Describe one of your accomplishments.
- Pick one that shows your initiative and willingness to work.
About your education:
Why did you choose your college?
- This tells a lot about your values and whether you’re a leader or follower.
Are you happy with the college you chose?
- It doesn’t matter if you are or aren’t. What matters is your reasons.
What are your majoring/minoring in?
- Tells the employer how related your education is to the job. Also, you minors (which can sometimes be surprising) reveal a lot about your personality and your creativity.
Why did you pick the courses you took?
- More about values.
How would your favorite professor describe you? Your least favorite professor?
- This is really about you, not your education. Stay positive. Mention weaknesses, too, but turn them into assets. In the case of your least favorite professor, don’t dump on him/her. (Avoid criticizing at all costs.) Remember that your least favorite professor may not perceive you in the same way that you perceive him/her.
What was your most memorable classroom experience? What was your most/least favorite class — and why?
- These questions are all similar. They want to know what turns you on.
How has college prepared you for your career?
- This isn’t so much about academics as about your ability to solve problems and take what you learned and apply it.
How would you change your college?
- Show creativity. Never complain.
Are you planning to continue your studies?
- The answer should always be “yes”, but consider first the kind of job you are applying for. Employers want you to be committed to becoming more skilled for the position, but may not want to hear that you have long-term plans to move on to a different job/career.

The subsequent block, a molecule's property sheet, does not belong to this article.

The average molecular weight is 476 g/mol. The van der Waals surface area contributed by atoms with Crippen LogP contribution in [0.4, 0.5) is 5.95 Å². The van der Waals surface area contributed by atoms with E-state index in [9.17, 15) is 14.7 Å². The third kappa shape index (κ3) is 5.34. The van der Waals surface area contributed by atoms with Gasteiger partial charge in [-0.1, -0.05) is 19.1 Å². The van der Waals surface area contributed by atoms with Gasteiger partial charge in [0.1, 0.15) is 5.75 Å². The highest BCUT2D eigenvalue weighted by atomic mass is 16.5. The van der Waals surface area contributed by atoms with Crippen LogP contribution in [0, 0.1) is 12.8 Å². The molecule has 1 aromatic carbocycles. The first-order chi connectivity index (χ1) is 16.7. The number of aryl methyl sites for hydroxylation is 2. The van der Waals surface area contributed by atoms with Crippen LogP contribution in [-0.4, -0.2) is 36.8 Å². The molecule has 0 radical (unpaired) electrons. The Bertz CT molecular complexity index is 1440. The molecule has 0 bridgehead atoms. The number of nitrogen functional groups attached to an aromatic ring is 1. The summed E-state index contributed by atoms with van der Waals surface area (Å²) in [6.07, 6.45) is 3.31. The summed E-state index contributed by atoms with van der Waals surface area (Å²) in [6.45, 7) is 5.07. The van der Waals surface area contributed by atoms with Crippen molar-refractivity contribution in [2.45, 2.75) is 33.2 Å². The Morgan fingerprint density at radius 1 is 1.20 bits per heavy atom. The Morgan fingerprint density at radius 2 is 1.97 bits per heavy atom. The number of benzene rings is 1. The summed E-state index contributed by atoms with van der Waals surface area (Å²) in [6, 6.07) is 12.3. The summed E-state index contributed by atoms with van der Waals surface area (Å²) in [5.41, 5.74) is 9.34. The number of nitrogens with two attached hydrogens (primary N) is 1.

Who is your favorite professor or favorite supervisor. Tell me about him/her?
- Stay positive. Again this is about what turns you on. Talk about how this person motivated you.
Do you think your grades are a good indication of the type of employee you’ll make?
- If your grades are good, say “yes”, but tell them grades aren’t everything. Stress the life skills you have developed: the ability get along with others and to work in groups, the ability to see a difficult project through to the end, initiative, etc. If your grades are average or poor, remind the interviewer that grades aren’t everything and focus on other accomplishments that show you’ll make a good employee. For example, sports can be an indicator of being a good “team player”.
What’s your GPA? Are you happy with it?
- Unless it’s 4.0, the answer is “no”. They want to hear you have ambition.